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Pew! – An unwanted, stinky, hungry guest
The holidays are just around the corner and just like the unwanted holiday guest who eats all the food in the fridge and smells up the house the Brown Marmorated Stink Bug(BMSB) has arrived. The BMSB is an invasive species originally from Asia and arrived in the late 1990’s in Allentown, PA. They originally spread out along the East Coast and have now made their way West. According to a report in USA Today they have now been found in 33 states throughout the US.
Annoyance or Threat?
For humans the BMSB is more of an annoyance than a threat. They can invade homes by the thousands, arriving in the fall as the weather begins to get cold and not leaving until the warm weather in the spring. Their name of ‘Stink Bug’ is due to the stench given off when they are squashed or frightened.
The real danger of stink bugs is their damage to agriculture. They love feasting on fruits such as apples, pears and grapes which are all important crops here in Washington State. Their feasts leave ruined fruit which can have a devastating economic effect on the agricultural sector.
How can we control the BMSB?
Like many invasive species the BMSB thrives here in the states because they do not have to deal with their natural predators which naturally help to control the population and they have been found to be resistant to most pesticides. According to the USDA the natural predator for the BMSB is a tiny wasp, about the size of the head of a pin. The wasps lay their eggs in the eggs of the stink bug. This kills the stinkbug larvae and allows the wasp larvae to survive. This form of pest control is known as Integrated Pest Management and is a non-toxic and natural way of controlling pests.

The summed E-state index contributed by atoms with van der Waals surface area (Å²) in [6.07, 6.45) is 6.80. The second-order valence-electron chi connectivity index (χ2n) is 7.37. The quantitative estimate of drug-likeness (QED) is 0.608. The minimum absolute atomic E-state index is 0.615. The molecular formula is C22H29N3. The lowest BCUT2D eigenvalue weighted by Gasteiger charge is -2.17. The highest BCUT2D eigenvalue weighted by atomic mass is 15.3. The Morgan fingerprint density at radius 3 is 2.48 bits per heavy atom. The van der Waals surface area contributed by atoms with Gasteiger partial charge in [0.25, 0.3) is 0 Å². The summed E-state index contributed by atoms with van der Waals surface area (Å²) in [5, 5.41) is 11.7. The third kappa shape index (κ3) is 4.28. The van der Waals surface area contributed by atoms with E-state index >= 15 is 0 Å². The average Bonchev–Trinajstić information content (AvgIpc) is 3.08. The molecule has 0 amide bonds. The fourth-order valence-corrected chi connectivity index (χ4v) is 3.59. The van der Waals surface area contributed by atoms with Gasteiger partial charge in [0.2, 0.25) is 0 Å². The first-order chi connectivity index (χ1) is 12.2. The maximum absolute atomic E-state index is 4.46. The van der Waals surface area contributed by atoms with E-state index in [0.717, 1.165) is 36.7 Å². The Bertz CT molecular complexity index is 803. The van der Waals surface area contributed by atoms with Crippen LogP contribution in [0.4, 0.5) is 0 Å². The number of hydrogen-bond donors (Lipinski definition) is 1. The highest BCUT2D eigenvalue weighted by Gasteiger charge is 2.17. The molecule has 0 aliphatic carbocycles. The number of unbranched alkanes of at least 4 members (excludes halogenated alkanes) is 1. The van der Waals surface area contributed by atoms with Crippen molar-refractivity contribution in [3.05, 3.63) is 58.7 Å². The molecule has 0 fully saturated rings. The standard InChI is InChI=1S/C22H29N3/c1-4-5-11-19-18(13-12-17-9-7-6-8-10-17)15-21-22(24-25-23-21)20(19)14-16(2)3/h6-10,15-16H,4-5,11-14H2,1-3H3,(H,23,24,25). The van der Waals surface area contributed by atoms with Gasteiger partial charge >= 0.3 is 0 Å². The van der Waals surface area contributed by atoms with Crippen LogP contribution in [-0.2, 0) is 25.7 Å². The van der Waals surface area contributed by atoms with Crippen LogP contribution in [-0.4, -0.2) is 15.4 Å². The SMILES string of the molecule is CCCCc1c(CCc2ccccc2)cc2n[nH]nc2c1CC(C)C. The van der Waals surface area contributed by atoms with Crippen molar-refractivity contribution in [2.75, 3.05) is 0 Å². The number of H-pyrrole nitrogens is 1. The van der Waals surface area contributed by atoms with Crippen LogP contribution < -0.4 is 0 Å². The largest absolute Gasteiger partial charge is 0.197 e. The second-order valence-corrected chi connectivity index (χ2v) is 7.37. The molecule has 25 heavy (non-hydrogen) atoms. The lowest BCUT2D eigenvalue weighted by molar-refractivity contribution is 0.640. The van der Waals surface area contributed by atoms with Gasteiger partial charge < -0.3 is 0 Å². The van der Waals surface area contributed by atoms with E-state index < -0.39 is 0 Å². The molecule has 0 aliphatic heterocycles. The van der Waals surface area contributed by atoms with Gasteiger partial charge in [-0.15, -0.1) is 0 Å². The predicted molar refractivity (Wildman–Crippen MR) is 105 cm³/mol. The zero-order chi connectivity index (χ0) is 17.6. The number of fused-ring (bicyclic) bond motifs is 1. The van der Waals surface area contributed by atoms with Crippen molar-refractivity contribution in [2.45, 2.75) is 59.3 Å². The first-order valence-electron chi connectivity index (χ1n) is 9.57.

Do you notice any potential problems in this process? While this is a non toxic way to control the stinkbug population it also introduces a new possible problem of introducing yet another non-native species into the environment! The worry is that this beneficial insect might turn out to be a pest as well, just like other species that have been introduced as pest control. The USDA is currently conducting controlled studies to see what other effects the wasps may have on the environment here in the US. This test should take around two years to complete.
Not willing to wait two years for a possible solution? David Mizejewski, a naturalist with the National Wildlife Federation has some ‘tasty’ ways you can help!
A Bright Future for the BMSB?
Knowledge of the BMSB is a critical element of tackeling this problem. Naturalist Dr. Doug Inkely with the National Wildlife Federation has been studing the problem in his own home for years. Recently he has combined forces with the US Department of Agriculture to study this pest inorder to better understand it and treat the problem as soon as possible.
A Final Note
Although invasive species like the BMSB don’t cause direct harm to humans they can have devastating effects on the natural ecosystems of their new home. They are the second leading threat to native wildlife after habitat loss. Much of the native wildlife are endangered species. Check out ways to help stop the spread of Invasive Species!